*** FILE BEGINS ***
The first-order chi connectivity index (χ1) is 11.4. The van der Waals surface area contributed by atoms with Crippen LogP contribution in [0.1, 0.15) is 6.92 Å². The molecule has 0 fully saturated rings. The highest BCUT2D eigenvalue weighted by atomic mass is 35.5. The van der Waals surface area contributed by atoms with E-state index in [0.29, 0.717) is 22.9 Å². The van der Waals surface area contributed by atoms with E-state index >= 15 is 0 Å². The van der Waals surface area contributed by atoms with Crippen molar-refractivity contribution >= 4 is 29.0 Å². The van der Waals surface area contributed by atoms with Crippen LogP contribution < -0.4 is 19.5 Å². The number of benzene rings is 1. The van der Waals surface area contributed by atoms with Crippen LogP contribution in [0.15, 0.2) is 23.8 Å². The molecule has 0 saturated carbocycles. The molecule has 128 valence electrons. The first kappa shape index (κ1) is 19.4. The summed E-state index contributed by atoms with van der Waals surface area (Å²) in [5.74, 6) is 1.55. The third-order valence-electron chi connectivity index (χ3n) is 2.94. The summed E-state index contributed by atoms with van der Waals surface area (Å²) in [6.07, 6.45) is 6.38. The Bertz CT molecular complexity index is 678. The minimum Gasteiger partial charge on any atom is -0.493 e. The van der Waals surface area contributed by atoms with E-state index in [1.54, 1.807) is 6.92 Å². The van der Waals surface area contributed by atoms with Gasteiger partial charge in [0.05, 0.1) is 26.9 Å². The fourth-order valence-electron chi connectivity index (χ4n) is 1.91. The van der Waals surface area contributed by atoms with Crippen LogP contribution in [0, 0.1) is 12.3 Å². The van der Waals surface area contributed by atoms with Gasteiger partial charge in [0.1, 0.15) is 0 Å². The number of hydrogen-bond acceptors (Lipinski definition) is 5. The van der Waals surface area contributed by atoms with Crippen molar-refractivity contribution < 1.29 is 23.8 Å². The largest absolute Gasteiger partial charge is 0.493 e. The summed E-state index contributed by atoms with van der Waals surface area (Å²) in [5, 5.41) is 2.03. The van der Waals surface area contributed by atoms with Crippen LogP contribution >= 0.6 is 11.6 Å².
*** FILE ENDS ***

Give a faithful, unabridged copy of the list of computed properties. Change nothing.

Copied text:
The first-order chi connectivity index (χ1) is 11.4. The van der Waals surface area contributed by atoms with Crippen LogP contribution in [0.1, 0.15) is 6.92 Å². The molecule has 0 fully saturated rings. The highest BCUT2D eigenvalue weighted by atomic mass is 35.5. The van der Waals surface area contributed by atoms with E-state index in [0.29, 0.717) is 22.9 Å². The van der Waals surface area contributed by atoms with E-state index >= 15 is 0 Å². The van der Waals surface area contributed by atoms with Crippen molar-refractivity contribution >= 4 is 29.0 Å². The van der Waals surface area contributed by atoms with Crippen LogP contribution < -0.4 is 19.5 Å². The number of benzene rings is 1. The van der Waals surface area contributed by atoms with Crippen LogP contribution in [0.15, 0.2) is 23.8 Å². The molecule has 0 saturated carbocycles. The molecule has 128 valence electrons. The first kappa shape index (κ1) is 19.4. The summed E-state index contributed by atoms with van der Waals surface area (Å²) in [5.74, 6) is 1.55. The third-order valence-electron chi connectivity index (χ3n) is 2.94. The summed E-state index contributed by atoms with van der Waals surface area (Å²) in [6.07, 6.45) is 6.38. The Bertz CT molecular complexity index is 678. The minimum Gasteiger partial charge on any atom is -0.493 e. The van der Waals surface area contributed by atoms with E-state index in [1.54, 1.807) is 6.92 Å². The van der Waals surface area contributed by atoms with Gasteiger partial charge in [0.05, 0.1) is 26.9 Å². The fourth-order valence-electron chi connectivity index (χ4n) is 1.91. The van der Waals surface area contributed by atoms with Crippen LogP contribution in [0, 0.1) is 12.3 Å². The van der Waals surface area contributed by atoms with Gasteiger partial charge in [0.1, 0.15) is 0 Å². The number of hydrogen-bond acceptors (Lipinski definition) is 5. The van der Waals surface area contributed by atoms with Crippen molar-refractivity contribution < 1.29 is 23.8 Å². The largest absolute Gasteiger partial charge is 0.493 e. The summed E-state index contributed by atoms with van der Waals surface area (Å²) in [5, 5.41) is 2.03. The van der Waals surface area contributed by atoms with Crippen LogP contribution >= 0.6 is 11.6 Å².